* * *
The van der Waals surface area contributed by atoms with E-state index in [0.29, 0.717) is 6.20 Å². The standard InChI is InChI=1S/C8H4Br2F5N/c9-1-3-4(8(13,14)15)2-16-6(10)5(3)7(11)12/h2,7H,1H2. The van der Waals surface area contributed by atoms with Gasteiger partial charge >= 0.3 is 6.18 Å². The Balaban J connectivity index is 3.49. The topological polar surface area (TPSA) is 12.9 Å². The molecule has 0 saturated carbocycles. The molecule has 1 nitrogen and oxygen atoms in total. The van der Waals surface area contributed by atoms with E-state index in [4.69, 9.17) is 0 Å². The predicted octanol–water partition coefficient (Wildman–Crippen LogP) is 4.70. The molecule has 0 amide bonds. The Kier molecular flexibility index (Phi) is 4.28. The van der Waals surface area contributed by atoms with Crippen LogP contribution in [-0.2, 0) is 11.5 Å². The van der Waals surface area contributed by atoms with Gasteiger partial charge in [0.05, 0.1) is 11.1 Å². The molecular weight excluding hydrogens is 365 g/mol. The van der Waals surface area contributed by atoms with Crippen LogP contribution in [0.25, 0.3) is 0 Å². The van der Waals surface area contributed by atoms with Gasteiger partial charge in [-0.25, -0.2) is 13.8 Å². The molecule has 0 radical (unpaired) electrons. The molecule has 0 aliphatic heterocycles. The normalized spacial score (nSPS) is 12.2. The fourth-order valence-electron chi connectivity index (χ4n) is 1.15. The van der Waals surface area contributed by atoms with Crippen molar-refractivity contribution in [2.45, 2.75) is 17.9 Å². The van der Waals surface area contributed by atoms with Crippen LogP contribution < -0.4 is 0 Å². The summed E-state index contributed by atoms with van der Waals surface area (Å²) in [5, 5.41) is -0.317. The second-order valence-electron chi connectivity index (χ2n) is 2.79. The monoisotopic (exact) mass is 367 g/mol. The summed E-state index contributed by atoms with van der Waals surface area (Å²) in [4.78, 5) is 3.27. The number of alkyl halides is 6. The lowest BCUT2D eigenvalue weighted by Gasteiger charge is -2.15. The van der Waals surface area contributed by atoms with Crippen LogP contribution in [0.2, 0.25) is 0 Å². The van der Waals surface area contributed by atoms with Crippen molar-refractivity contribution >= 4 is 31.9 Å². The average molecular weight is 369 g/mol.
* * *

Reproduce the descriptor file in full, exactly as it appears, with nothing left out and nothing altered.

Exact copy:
The van der Waals surface area contributed by atoms with E-state index in [0.29, 0.717) is 6.20 Å². The standard InChI is InChI=1S/C8H4Br2F5N/c9-1-3-4(8(13,14)15)2-16-6(10)5(3)7(11)12/h2,7H,1H2. The van der Waals surface area contributed by atoms with Gasteiger partial charge >= 0.3 is 6.18 Å². The Balaban J connectivity index is 3.49. The topological polar surface area (TPSA) is 12.9 Å². The molecule has 0 saturated carbocycles. The molecule has 1 nitrogen and oxygen atoms in total. The van der Waals surface area contributed by atoms with E-state index in [4.69, 9.17) is 0 Å². The predicted octanol–water partition coefficient (Wildman–Crippen LogP) is 4.70. The molecule has 0 amide bonds. The Kier molecular flexibility index (Phi) is 4.28. The van der Waals surface area contributed by atoms with Crippen LogP contribution in [-0.2, 0) is 11.5 Å². The van der Waals surface area contributed by atoms with Gasteiger partial charge in [0.05, 0.1) is 11.1 Å². The molecular weight excluding hydrogens is 365 g/mol. The van der Waals surface area contributed by atoms with Crippen LogP contribution in [0.25, 0.3) is 0 Å². The van der Waals surface area contributed by atoms with Gasteiger partial charge in [-0.25, -0.2) is 13.8 Å². The molecule has 0 radical (unpaired) electrons. The molecule has 0 aliphatic heterocycles. The normalized spacial score (nSPS) is 12.2. The fourth-order valence-electron chi connectivity index (χ4n) is 1.15. The van der Waals surface area contributed by atoms with Crippen molar-refractivity contribution in [2.45, 2.75) is 17.9 Å². The van der Waals surface area contributed by atoms with Crippen LogP contribution < -0.4 is 0 Å². The summed E-state index contributed by atoms with van der Waals surface area (Å²) in [5, 5.41) is -0.317. The second-order valence-electron chi connectivity index (χ2n) is 2.79. The monoisotopic (exact) mass is 367 g/mol. The summed E-state index contributed by atoms with van der Waals surface area (Å²) in [4.78, 5) is 3.27. The number of alkyl halides is 6. The lowest BCUT2D eigenvalue weighted by Gasteiger charge is -2.15. The van der Waals surface area contributed by atoms with Crippen LogP contribution in [0.2, 0.25) is 0 Å². The van der Waals surface area contributed by atoms with Crippen molar-refractivity contribution >= 4 is 31.9 Å². The average molecular weight is 369 g/mol.